Pinnacles National Park is in Paicines, California, about 1 1/2 hours south of San Jose.
I just finished making prints of the park as I was there in February. These are just the tip of the iceberg and I hope to go back next winter. As it is a national park it is good to go with a pass, if you have one, as it costs $25 to get in otherwise. Also, try to go during the week when it isn't so crowded. This is a very popular park.
I focused mostly on the trails. I'd just come from several hours of photographing a series called "On the Way to Pinnacles" so was beat by the time I got there. I hiked up a trail maybe a couple of miles, photographing along the way and then came back down.
Note: I hand held the Sony A7R MK III while at Pinnacles, which turned out to be a mistake. I have learned this camera is a sort of hybrid, in that it is small and capable of tremendous results but that it is all too easy to screw up sharpness. Follow this twisted logic of mine, proven to be wrong. Small camera means you can use it like a point and shoot, popping frames off without much regard to settings, particularly shutter speed. I've learned that this does not work well. This is because it makes a huge file and therefore deserves great respect. I would most definitely shoot these next time with the camera on a tripod. I blew about 40% of my pictures at Pinnacles that day.
Pinnacles is just a jumble of rocks but on a very large scale. It is a fascinating place and reminds me of constructions I would make in the field behind our house in Connecticut as a kid where I grew up. In those I dug in the dirt, making ramps and roads for my trucks and loaders, moving earth and rocks.
Pinnacles National Park, California. Highly Recommended.
Greetings. I have just loaded the final and edited images from the Mannequin shoot I did in Oakland, CA in February 2018.
As always, I welcome your comments: Neal's email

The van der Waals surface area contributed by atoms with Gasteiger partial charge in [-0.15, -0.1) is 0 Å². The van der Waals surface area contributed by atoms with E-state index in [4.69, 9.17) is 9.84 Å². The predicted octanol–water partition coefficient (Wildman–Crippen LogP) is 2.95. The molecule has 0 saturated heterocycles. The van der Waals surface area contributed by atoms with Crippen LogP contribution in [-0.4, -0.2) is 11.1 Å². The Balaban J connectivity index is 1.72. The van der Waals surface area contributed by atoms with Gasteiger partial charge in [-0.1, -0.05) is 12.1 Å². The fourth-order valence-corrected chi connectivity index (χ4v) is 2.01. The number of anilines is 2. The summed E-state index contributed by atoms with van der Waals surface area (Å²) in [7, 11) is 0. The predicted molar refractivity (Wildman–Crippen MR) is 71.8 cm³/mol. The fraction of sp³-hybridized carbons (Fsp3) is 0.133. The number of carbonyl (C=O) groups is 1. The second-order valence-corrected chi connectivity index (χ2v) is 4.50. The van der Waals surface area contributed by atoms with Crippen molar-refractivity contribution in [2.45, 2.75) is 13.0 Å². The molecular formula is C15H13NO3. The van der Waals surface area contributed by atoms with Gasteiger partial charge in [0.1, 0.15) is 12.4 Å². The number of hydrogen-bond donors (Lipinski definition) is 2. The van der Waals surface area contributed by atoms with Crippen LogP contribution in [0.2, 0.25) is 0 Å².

Take a look: here
While in Northern California in February 2018 my sister suggested I make a visit to Pinnacles National Park near Soledad.
So I packed up my gear and drove down from San Jose early one morning, about an hour and a half away. Little did I know.
The story about photographing at Pinnacles itself will have to come another time. What I wanted to show you was what I found on the road to Pinnacles that blew me away.
I know: not spectacular, no flash, no super saturated colors here. California hills in mid-winter: just a little green starting to show under the trees, a few cows here and there, some gray sky. Perfect, at least for me.
I know, "single trees on the hillside" is over the top cliche', right? So what! This was gorgeous.
I have worked to represent this stretch of road heading east to Pinnacles in its natural state, not with color sliders, saturation and sharpness cranked to the max conveying a falsely romantic syrupy-sweet utopian version of a place.
This certainly didn't need that, this rather pure and elemental landscape that morning on Hwy 146 to Pinnacles.
Finally, let's take a look at cause and effect. I had just driven up from the Ventura area where I'd spent days photographing fire and mudslide damage, both on the ground and from the air. I was also frequently driving two hours up to Santa Rosa from San Jose to photograph the extensive fire damage and destruction there. Take a look at the blogs Disaster and Catastrophe if you haven't. Some beauty and serenity was a good thing for me at that point. My heart swelled up in my chest as I was making these pictures (and is doing so now as I write this). Let's not forget why we do this, this making art (sounds pretentious, I know). We express ourselves through a heartfelt desire to share what we believe are perceptions that others may sympathize with. Can I bring a little peace and some form of slight joy to your day or world as you look at these? I hope so. Because this is what I do: make pictures to share.
Comments? Always welcome. Go here